The principal of a high-profile public school in Manhattan is retiring after controversy ensued when a teacher under her leadership showed a pro-life video to a classroom of fifth-graders.
Ju Ling Wei, a teacher at Shuang Wen School, also known as PS 184, played the student-led video for her class in April, prompting complaints from some parents.
Liset Reyes, whose 10-year-old daughter Shiloh Lee Morales saw the video, told The New York Daily News she was “really, really upset and angry and appalled” Wei showed the nearly five-minute-long video.
“I was crying,” she added. “We don’t even discuss the birds and the bees.”
Another student, 11-year-old Isabella Alvarado, later asked her father about the meaning of the faith-based video, in which a group of seven teenagers eerily chronicle each stage of pregnancy before abortion.
“She said to me, ‘What’s abortion?’” Ishmael Alvarado recalled. “My kids still believe in Santa Claus. They’re still innocent.”
Following the ordeal, Principal Iris Chiu announced this week she is retiring. Two parents told the Daily News that Chiu said during a recent parent-teacher forum that her last day on staff will be in August.
Alvarado said he is “happy that the principal is gone.” He also noted he was told by Carry Chan, the school superintendent, that Wei was “reprimanded” for showing the video to her students.
Danielle Filson, spokeswoman for the New York Department of Education, thanked Chiu for her service to PS 184, adding, “We will name an interim acting principal before the start of the school year, and continue to engage the school community as we search for a new permanent leader.”
As for why she’s choosing to retire now, Chiu said in her June 10 note to parents it’s because she needs to return to Taiwan to tend to her “ill and aging parents.”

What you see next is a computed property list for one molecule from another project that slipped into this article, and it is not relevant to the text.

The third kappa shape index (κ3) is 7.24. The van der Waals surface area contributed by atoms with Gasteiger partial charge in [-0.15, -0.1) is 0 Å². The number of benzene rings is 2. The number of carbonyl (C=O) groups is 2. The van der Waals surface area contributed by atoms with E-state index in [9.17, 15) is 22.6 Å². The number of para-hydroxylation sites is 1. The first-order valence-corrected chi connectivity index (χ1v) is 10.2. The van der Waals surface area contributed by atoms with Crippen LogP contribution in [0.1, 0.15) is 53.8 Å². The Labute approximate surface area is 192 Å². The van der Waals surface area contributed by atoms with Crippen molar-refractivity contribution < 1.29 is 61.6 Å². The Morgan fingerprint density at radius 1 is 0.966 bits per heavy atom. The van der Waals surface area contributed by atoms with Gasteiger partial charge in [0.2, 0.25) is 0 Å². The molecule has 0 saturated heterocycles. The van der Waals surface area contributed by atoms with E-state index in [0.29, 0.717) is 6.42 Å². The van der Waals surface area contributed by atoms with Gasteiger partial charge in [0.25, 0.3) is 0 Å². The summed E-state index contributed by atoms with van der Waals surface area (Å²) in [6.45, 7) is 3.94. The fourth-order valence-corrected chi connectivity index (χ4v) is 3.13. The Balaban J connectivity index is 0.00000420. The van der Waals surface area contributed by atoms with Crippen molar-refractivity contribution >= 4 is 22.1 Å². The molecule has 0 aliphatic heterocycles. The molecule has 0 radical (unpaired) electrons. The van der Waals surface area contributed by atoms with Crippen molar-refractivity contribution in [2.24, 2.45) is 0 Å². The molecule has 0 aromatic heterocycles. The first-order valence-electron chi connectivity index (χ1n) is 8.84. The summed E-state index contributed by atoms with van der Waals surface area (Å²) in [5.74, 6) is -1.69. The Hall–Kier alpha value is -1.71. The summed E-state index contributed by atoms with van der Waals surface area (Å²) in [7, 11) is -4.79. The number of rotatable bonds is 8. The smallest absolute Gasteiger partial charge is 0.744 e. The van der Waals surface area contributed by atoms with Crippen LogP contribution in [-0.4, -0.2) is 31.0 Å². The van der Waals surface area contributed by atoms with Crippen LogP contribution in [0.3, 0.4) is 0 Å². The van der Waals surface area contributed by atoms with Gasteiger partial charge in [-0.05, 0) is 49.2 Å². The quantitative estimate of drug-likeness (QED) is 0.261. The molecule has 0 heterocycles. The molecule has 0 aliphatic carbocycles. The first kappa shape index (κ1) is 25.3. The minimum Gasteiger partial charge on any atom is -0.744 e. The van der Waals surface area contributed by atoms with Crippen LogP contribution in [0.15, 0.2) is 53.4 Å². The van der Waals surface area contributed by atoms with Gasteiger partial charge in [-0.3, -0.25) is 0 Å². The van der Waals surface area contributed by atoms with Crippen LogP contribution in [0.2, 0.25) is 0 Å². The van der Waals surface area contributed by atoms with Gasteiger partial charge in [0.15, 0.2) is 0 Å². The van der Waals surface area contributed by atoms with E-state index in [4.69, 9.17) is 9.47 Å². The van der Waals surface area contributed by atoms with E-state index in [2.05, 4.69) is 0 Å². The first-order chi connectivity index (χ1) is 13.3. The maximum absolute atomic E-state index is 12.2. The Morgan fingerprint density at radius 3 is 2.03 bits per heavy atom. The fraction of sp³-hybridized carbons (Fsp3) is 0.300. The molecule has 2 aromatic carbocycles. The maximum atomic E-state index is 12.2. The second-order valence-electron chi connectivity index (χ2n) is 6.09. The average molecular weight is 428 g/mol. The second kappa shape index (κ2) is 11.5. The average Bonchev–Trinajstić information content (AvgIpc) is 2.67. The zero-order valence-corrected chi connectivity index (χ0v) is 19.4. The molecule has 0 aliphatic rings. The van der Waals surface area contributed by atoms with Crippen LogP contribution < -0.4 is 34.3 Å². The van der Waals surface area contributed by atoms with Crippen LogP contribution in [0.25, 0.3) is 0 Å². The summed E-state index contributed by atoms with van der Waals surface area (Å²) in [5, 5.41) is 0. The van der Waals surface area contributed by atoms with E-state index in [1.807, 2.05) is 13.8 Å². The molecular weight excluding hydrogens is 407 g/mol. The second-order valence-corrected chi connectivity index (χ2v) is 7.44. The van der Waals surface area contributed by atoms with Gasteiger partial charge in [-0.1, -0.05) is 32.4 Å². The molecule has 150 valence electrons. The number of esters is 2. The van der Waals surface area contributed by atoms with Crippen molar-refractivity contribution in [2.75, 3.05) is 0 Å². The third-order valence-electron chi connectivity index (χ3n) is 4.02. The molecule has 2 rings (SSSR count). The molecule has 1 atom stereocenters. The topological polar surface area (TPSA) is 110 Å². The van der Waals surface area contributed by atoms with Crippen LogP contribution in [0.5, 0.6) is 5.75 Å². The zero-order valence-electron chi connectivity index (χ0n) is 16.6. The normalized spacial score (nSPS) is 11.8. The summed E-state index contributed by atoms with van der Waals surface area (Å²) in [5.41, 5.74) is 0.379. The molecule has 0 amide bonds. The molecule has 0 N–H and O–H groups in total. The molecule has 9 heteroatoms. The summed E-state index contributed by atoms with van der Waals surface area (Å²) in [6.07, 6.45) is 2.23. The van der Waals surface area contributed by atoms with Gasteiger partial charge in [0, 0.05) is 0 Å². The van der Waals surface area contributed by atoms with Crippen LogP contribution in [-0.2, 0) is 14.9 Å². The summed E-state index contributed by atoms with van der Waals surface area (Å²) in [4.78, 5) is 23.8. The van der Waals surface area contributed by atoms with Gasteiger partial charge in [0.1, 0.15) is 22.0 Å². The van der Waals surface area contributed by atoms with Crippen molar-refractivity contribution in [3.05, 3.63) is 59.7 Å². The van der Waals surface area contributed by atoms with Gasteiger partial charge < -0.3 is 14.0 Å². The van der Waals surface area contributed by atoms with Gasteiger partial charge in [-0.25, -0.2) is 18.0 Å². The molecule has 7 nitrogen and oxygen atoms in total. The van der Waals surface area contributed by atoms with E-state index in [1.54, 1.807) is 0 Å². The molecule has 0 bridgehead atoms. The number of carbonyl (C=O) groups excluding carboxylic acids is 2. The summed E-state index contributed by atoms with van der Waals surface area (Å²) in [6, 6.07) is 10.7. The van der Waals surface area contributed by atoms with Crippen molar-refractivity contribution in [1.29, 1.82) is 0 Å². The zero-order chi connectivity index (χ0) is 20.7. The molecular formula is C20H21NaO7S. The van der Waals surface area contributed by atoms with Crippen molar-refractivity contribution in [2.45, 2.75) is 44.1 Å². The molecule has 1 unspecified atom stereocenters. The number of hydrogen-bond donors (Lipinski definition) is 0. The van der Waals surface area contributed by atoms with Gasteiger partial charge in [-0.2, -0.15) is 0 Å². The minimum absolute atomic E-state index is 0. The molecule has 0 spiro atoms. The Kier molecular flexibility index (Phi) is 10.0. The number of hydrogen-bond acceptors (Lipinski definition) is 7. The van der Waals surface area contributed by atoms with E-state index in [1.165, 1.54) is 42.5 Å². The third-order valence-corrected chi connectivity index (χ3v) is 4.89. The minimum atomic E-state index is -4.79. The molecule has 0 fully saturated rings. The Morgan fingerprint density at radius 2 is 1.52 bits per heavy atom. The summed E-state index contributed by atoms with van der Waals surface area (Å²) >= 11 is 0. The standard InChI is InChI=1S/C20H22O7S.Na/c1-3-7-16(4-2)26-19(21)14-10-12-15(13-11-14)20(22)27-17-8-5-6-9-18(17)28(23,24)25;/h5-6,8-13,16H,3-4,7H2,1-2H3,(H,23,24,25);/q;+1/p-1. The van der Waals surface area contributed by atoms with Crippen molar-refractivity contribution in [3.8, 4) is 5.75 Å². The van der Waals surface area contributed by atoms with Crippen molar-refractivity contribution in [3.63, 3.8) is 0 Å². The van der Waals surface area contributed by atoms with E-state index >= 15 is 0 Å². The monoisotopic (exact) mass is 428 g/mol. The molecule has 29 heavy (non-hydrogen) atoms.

“I cannot tell you how grateful I am for having this opportunity to work, grow, and learn with all of you over the years,” she added.
Reyes said she is “very happy” with the principal’s decision to leave the Manhattan school.
At the time Wei showed the video, Department of Education spokesman Doug Cohen rebuked the teacher. In a statement, he said there is “absolutely no reason to show this video in an elementary school.”
“This lesson was completely inappropriate, and the principal immediately addressed this incident and reported it for investigation,” he told The Gothamist.
Cohen could be right — it might be inappropriate to show a group of fifth-graders a video about abortion. It’s more concerning, though, to expose young students to sex education, often with material prepared and endorsed by organizations like Planned Parenthood and the American Civil Liberties Union, each of which either provide or endorse abortion.
While the former happened at a school in New York City, the latter is taking place all across California. The state’s recently approved Health Education Curriculum Framework was been described by some parents as “pornography,” according to CBS News.
The nearly 1,000-page framework does not directly require any particular information to be taught in the classroom, but it does offer tips to teachers regarding how to discuss — in graphic detail — masturbation, ways to interact sexually without becoming pregnant or contracting STDs, as well as the navigation of gender identity.
It even gives teachers handles on how to navigate conversations about transgenderism with kindergarten-age students, noting, “The goal is not to cause confusion about the gender of the child but to develop an awareness that other expressions exist.”
Educators are also encouraged to foster “an environment that is inclusive and challenges binary concepts about gender” with students entering, in the middle of, or exiting puberty.
“It’s just scary what they are going to be teaching. It’s pornography,” said Patricia Reyes, a 45-year-old mother. “If this continues, I’m not sending them to school.”
If everyone from kindergarten through 12th grade is learning about sexuality and gender identity, a primer on abortion is probably not that out of place. And it’s definitely not a bad idea.